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A few weeks ago, severe storms and tornadoes ravaged Alabama. Many people lost their lives; many more lost their homes and more.
It was a story that, like the Japanese earthquake, became so up-close and transparent with the aid of technology. Because of the instant access to details, videos, and nearness of current events today, teenagers and children have the potential to be instantly exposed to the same information that adults once had to wait for once every 24 hours on the 6 o’clock news.
The news is now so easily accessible on cell phones, the Internet, television, newspapers, word of mouth, coffee shops, restaurants, billboards, and overnight magazines.
Think about this past week: We saw the culmination of years of pursuing and tracking Osama Bin Laden, which resulted in his highly publicized death. The week was filled with that news and riddled with a gamut of post-death reactions, from celebration, sadness and peace to more and anger.
Many took to the streets to celebrate, raising the American flag on the sidewalks of New York; major-league baseball games were interrupted by celebrations; families and individuals around the world cried, seeming to gain a sense of closure after losing loved ones in the attacks of Sept. 11, 2001, or in the fight against terrorism.
There were so many different reactions, and probably will be even more questions developing.
At one of our high school breakfast groups, we discussed this topic and then discussed the right way to respond in light of following Christ. Among the tough questions we considered were: Should being a Christian call for a different response than not being a Christian? Is there a difference between revenge and justice? How can you tell?
We discussed the scriptures and their meanings, and then talked more about what everyone seemed to be shaping an opinion about.
I know these discussions are valuable to have with our kids. If we are not helping to shape and guide these ideas and worldviews, someone or something else will. As a parent, I want to be the one who influences my children; I will create opportunities to have these intentional conversations about faith and life.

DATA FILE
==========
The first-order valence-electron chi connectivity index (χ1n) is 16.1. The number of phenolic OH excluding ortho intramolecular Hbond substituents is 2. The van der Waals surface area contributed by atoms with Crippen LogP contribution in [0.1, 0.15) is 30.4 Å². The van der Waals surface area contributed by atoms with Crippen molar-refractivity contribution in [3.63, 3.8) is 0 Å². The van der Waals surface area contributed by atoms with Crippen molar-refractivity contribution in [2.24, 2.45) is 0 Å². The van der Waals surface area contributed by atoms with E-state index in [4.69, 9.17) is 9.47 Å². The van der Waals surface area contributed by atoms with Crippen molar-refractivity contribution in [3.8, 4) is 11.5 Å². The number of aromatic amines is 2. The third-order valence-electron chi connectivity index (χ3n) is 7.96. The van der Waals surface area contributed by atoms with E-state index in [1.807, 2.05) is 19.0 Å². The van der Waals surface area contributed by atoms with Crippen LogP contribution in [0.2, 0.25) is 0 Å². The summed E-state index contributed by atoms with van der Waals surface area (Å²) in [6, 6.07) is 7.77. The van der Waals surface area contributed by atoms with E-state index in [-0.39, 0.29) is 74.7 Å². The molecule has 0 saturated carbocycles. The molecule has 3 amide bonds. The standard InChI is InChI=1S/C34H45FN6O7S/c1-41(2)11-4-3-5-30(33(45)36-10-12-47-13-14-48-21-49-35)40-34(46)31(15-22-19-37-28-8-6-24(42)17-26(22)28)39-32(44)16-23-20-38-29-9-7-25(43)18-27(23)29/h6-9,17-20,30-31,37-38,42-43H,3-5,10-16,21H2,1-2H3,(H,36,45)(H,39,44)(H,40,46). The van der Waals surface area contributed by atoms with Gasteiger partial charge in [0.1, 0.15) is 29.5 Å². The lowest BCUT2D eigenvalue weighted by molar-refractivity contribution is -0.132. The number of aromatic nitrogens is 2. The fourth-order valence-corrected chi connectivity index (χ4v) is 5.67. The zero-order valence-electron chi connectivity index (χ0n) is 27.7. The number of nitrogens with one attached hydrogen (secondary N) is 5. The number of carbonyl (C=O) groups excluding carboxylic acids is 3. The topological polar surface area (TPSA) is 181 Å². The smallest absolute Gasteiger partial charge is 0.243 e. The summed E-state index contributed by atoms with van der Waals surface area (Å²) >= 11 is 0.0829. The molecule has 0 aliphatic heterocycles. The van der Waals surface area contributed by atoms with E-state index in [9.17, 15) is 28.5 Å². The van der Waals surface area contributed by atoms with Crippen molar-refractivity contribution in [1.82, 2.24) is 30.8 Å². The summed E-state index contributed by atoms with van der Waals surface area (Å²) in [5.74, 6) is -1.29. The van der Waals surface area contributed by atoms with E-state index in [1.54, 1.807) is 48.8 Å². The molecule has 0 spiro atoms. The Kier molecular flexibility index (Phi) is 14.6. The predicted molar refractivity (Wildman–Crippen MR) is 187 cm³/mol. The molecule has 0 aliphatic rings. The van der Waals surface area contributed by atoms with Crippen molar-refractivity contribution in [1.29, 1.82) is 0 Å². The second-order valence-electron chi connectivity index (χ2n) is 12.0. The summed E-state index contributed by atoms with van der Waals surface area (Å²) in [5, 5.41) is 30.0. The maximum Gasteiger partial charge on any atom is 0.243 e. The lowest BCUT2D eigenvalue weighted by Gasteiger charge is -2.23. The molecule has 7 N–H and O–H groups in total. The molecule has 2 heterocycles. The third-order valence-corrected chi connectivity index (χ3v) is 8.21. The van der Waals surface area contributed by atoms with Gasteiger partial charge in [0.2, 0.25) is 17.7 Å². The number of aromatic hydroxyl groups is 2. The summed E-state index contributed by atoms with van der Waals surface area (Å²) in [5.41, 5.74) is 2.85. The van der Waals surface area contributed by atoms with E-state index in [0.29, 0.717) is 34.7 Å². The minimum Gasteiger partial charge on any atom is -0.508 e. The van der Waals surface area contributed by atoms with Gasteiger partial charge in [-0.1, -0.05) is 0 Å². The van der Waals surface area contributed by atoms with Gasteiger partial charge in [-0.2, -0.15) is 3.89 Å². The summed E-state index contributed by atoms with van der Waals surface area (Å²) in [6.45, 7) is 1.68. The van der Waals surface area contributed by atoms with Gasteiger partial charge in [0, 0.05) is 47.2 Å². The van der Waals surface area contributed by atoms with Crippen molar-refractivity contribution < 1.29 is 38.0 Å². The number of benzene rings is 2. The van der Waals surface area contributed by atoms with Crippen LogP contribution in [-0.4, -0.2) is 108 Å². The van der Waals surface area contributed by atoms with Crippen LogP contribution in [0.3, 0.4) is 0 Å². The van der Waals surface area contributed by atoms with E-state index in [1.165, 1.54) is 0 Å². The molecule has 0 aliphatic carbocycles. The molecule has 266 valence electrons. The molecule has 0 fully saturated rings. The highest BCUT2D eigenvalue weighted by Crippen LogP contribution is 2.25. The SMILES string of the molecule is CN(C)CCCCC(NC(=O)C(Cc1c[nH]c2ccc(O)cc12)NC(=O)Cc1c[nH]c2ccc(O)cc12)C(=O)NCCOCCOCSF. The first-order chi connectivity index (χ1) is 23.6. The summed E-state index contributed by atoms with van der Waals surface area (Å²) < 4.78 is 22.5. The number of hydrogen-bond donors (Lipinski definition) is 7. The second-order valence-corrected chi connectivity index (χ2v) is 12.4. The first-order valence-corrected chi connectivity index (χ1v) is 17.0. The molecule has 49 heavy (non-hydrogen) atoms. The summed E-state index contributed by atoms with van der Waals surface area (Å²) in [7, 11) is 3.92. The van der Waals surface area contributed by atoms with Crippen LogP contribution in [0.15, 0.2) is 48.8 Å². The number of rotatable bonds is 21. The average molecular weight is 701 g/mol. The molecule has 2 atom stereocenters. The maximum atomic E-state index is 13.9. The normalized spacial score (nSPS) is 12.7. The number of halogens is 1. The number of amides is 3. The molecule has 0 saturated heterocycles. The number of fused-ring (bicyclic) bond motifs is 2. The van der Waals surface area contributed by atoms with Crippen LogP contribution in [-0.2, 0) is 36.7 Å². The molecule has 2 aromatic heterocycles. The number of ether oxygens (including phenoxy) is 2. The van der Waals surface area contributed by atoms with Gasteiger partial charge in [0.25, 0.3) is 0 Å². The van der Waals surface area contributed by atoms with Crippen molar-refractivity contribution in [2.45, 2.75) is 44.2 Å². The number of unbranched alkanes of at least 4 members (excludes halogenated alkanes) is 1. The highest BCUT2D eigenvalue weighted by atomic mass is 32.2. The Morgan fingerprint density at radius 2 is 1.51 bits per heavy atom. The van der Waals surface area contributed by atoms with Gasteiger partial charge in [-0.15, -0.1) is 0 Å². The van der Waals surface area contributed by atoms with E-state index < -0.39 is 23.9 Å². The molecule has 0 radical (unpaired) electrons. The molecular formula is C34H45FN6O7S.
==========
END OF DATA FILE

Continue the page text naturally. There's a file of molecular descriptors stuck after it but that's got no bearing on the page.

Here are a few tips that may be of help to you when engaging in these difficult conversations with your kids:
Listen, listen, listen. Whether you agree or not, listen and gather the information. Their opinions and ideas are often shaped by the conversations they are having or overhearing. Listen to how they interpret what has taken place. Listen to what they are thinking and to what they are hearing. Make the time to listen –in the car, over dinner, while you’re fishing or riding bikes. Just listen.
Ask great questions. Questions make us sort through these issues and make us struggle to find answers. Ask, “Where did you hear that?” “How does that make you feel?” “Why do you think they did that or said that?” “What do you think we should do about this?”
Don’t be quick to give your own answers. Ask and listen. Find out what they are thinking about and how they are processing the event.
Be intentional with your conversations. Don’t wait for the topic to “go away” and don’t assume they “get it” or that they don’t think something is a big deal. Choose the right time to have those discussions. If you’re a parent, you’re earning the right to be heard, so speak to them.
Talk to a church member or a minister. I am not offended nor upset when a parent or friend asks for advice on a difficult topic. A lot of times, I’ll tell them, “I’m not sure, but I will find out or research it a bit.” I too, have sought out the counsel of others, especially when I’m concerned about a difficult or controversial topic.
There are a lot of resources available. Sometimes we just need the direction for which to turn to get them.
God gives the family a blueprint plan in Deuteronomy about intersecting his word and life.
Deuteronomy 6:7 – “Impress them (commandments) on your children. Talk about them when you sit at home and when you walk along the road, when you lie down and when you get up.”
The Rev. Jay Montgomery is youth pastor at First Baptist Church in Carrollton.